Britain withdrew from the European Union on January 31 last year, but European Union citizens who legally and habitually settled in the country until the end of 2020, the end of the transition period after the end of British membership in the European Union (Brexit), can still stay. In possession of all acquired rights. However, they must apply for an indefinite residence permit, which is a legal status created in an official name.
According to a detailed quarterly summary published by the London Home Office Thursday night, more than five million of the 27 European Union citizens living in Britain had done so by January 31.
For information, broken down by country At the top of the list are the Poles and Romanians with 911,240 and 836,980 applications for incorporation, respectively.
Citizens of large member states
- Italians 472,300,
- Spanish 301790,
- French 192,800,
- The Germans placed 135,240 applications.
According to Interior Ministry statistics, Hungarians are in the middle with 131,120 applications for incorporation.
Among the citizens of Central and Eastern European countries that are members of the European Union, Slovenes have submitted the fewest applications: so far, 4,410 Slovenian citizens have applied for settled status.
By 31 December, the UK authorities had processed 4,514,250 applications and only 3% of the applications submitted had been approved for some reason.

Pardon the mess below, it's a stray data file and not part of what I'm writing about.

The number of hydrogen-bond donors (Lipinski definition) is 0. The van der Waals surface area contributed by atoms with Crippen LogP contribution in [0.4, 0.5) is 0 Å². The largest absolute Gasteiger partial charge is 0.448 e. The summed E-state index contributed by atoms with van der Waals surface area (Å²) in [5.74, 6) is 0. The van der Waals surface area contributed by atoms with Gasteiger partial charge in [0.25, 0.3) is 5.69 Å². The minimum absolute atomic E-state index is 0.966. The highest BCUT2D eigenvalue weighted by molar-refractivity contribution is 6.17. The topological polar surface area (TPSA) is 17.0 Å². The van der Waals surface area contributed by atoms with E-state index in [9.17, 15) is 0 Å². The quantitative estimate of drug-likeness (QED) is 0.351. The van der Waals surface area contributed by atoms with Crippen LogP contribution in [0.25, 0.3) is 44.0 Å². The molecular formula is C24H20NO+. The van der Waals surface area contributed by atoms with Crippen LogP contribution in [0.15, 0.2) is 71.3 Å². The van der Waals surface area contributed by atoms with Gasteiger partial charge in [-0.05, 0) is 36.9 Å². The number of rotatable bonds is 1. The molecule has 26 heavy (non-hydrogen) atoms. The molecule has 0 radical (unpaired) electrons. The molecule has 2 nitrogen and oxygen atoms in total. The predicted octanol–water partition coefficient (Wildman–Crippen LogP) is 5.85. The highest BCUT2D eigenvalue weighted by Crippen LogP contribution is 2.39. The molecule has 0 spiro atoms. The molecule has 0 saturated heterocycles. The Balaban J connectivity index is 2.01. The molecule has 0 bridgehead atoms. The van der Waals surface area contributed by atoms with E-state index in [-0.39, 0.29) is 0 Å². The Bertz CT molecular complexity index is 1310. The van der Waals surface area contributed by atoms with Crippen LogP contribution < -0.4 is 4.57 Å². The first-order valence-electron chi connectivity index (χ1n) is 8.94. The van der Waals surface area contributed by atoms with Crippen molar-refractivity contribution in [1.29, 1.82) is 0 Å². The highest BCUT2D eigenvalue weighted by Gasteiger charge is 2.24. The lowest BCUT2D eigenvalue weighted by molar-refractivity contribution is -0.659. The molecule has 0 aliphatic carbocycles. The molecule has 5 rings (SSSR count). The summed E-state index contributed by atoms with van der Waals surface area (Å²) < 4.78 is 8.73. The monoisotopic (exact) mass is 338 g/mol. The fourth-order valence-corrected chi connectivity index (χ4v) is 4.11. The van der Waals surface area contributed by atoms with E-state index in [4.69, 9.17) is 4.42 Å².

According to the Home Office report Thursday night, within 3 percent, 34,240 applications were rejected, 47,870 were withdrawn by the petitioners, and 49,210 were invalid.
According to the UK Home Office on Thursday, 54 per cent of applications assessed gave applicants final status and 43 per cent pre-defined status.
The latter is available to applicants who have not yet lived five years of life in the UK at the time of application, but can also wait until five years have passed and then receive a final residence permit. In the period until then, they also have the right to fully enjoy the acquired rights.
European Union citizens living in the United Kingdom and who decided to remain post-Brexit must authentically prove their identity and lifestyle in order to obtain stable legal status. They must also report if they have previously been convicted of a criminal offense.
With the end of British membership in the European Union at the end of January last year, an 11-month transition period began, during which the immigration rules for EU citizens remained unchanged. Thus, those who arrived in Great Britain from the European Union before the end of that period, that is, until December 31, with the intent to prove themselves, can apply for a residence permit with the same rights enjoyed by those who have lived in Great Britain for a long time. Applications can be submitted until June 30 of this year.
However, since the first day of this year, the British government has introduced a new and unified immigration system for new arrivals from EU and non-EU countries, which assesses incorporation applications on the basis of a point-based scoring system, which is mainly based on the applicants’ qualifications. And English language skills.
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